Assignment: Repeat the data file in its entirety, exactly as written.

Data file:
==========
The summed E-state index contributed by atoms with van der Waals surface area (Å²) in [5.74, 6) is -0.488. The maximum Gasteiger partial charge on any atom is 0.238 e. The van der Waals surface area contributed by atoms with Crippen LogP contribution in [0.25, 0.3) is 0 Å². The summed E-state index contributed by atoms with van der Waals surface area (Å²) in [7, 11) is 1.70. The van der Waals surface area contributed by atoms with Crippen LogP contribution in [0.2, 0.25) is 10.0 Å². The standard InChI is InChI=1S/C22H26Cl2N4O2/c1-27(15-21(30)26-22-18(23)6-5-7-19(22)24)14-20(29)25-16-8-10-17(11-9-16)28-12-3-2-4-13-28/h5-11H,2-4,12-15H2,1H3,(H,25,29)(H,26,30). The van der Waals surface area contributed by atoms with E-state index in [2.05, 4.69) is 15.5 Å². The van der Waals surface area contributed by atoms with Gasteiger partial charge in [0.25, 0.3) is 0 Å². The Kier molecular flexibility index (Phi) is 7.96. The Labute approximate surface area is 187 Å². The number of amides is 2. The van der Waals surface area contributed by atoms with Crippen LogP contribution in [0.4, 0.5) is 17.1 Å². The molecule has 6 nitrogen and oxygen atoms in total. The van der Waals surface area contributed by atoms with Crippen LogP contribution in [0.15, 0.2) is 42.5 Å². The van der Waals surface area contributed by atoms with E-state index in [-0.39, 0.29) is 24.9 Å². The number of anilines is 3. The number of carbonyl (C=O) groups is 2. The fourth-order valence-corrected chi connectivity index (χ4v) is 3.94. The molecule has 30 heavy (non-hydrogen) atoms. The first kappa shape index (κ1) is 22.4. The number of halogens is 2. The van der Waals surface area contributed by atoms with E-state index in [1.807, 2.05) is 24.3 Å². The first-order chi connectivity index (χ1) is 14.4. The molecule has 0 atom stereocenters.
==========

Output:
The summed E-state index contributed by atoms with van der Waals surface area (Å²) in [5.74, 6) is -0.488. The maximum Gasteiger partial charge on any atom is 0.238 e. The van der Waals surface area contributed by atoms with Crippen LogP contribution in [0.25, 0.3) is 0 Å². The summed E-state index contributed by atoms with van der Waals surface area (Å²) in [7, 11) is 1.70. The van der Waals surface area contributed by atoms with Crippen LogP contribution in [0.2, 0.25) is 10.0 Å². The standard InChI is InChI=1S/C22H26Cl2N4O2/c1-27(15-21(30)26-22-18(23)6-5-7-19(22)24)14-20(29)25-16-8-10-17(11-9-16)28-12-3-2-4-13-28/h5-11H,2-4,12-15H2,1H3,(H,25,29)(H,26,30). The van der Waals surface area contributed by atoms with E-state index in [2.05, 4.69) is 15.5 Å². The van der Waals surface area contributed by atoms with Gasteiger partial charge in [0.25, 0.3) is 0 Å². The Kier molecular flexibility index (Phi) is 7.96. The Labute approximate surface area is 187 Å². The number of amides is 2. The van der Waals surface area contributed by atoms with Crippen LogP contribution in [0.4, 0.5) is 17.1 Å². The molecule has 6 nitrogen and oxygen atoms in total. The van der Waals surface area contributed by atoms with Crippen LogP contribution in [0.15, 0.2) is 42.5 Å². The van der Waals surface area contributed by atoms with E-state index in [-0.39, 0.29) is 24.9 Å². The number of anilines is 3. The number of carbonyl (C=O) groups is 2. The fourth-order valence-corrected chi connectivity index (χ4v) is 3.94. The molecule has 30 heavy (non-hydrogen) atoms. The first kappa shape index (κ1) is 22.4. The number of halogens is 2. The van der Waals surface area contributed by atoms with E-state index in [1.807, 2.05) is 24.3 Å². The first-order chi connectivity index (χ1) is 14.4. The molecule has 0 atom stereocenters.